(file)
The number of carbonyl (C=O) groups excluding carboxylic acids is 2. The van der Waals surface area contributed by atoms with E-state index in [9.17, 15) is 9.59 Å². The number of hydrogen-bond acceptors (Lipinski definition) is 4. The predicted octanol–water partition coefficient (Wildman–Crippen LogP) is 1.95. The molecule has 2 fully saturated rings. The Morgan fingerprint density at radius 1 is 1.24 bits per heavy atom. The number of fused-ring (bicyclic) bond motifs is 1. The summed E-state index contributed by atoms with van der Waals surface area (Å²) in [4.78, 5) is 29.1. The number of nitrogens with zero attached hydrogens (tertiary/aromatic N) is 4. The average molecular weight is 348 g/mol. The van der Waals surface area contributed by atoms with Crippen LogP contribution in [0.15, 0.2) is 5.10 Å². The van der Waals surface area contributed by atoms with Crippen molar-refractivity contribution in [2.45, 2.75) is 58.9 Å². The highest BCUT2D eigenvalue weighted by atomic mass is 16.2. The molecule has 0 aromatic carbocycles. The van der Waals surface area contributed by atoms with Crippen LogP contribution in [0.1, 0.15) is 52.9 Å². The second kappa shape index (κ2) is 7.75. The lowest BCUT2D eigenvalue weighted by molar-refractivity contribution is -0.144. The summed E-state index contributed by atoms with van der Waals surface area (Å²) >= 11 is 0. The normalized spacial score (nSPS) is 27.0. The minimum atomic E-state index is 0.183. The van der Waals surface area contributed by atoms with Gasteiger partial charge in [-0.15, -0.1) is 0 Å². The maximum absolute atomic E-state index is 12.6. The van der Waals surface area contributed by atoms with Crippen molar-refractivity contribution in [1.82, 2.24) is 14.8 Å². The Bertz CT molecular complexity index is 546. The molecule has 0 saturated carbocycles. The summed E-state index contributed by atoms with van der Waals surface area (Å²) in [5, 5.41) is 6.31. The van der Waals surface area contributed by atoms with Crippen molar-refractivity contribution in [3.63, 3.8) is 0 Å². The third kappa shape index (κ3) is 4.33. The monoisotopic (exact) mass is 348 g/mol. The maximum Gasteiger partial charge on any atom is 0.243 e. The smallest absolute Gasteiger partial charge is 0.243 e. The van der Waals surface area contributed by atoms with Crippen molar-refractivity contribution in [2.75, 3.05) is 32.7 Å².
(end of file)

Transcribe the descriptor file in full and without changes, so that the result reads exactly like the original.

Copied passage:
The number of carbonyl (C=O) groups excluding carboxylic acids is 2. The van der Waals surface area contributed by atoms with E-state index in [9.17, 15) is 9.59 Å². The number of hydrogen-bond acceptors (Lipinski definition) is 4. The predicted octanol–water partition coefficient (Wildman–Crippen LogP) is 1.95. The molecule has 2 fully saturated rings. The Morgan fingerprint density at radius 1 is 1.24 bits per heavy atom. The number of fused-ring (bicyclic) bond motifs is 1. The summed E-state index contributed by atoms with van der Waals surface area (Å²) in [4.78, 5) is 29.1. The number of nitrogens with zero attached hydrogens (tertiary/aromatic N) is 4. The average molecular weight is 348 g/mol. The van der Waals surface area contributed by atoms with Crippen LogP contribution in [0.15, 0.2) is 5.10 Å². The van der Waals surface area contributed by atoms with Crippen molar-refractivity contribution in [2.45, 2.75) is 58.9 Å². The highest BCUT2D eigenvalue weighted by atomic mass is 16.2. The molecule has 0 aromatic carbocycles. The van der Waals surface area contributed by atoms with Crippen LogP contribution in [0.1, 0.15) is 52.9 Å². The second kappa shape index (κ2) is 7.75. The lowest BCUT2D eigenvalue weighted by molar-refractivity contribution is -0.144. The summed E-state index contributed by atoms with van der Waals surface area (Å²) >= 11 is 0. The normalized spacial score (nSPS) is 27.0. The minimum atomic E-state index is 0.183. The van der Waals surface area contributed by atoms with Gasteiger partial charge in [-0.15, -0.1) is 0 Å². The maximum absolute atomic E-state index is 12.6. The van der Waals surface area contributed by atoms with Crippen molar-refractivity contribution in [1.82, 2.24) is 14.8 Å². The Bertz CT molecular complexity index is 546. The molecule has 0 saturated carbocycles. The summed E-state index contributed by atoms with van der Waals surface area (Å²) in [5, 5.41) is 6.31. The van der Waals surface area contributed by atoms with Crippen molar-refractivity contribution in [3.63, 3.8) is 0 Å². The third kappa shape index (κ3) is 4.33. The monoisotopic (exact) mass is 348 g/mol. The maximum Gasteiger partial charge on any atom is 0.243 e. The smallest absolute Gasteiger partial charge is 0.243 e. The van der Waals surface area contributed by atoms with Crippen molar-refractivity contribution in [2.75, 3.05) is 32.7 Å².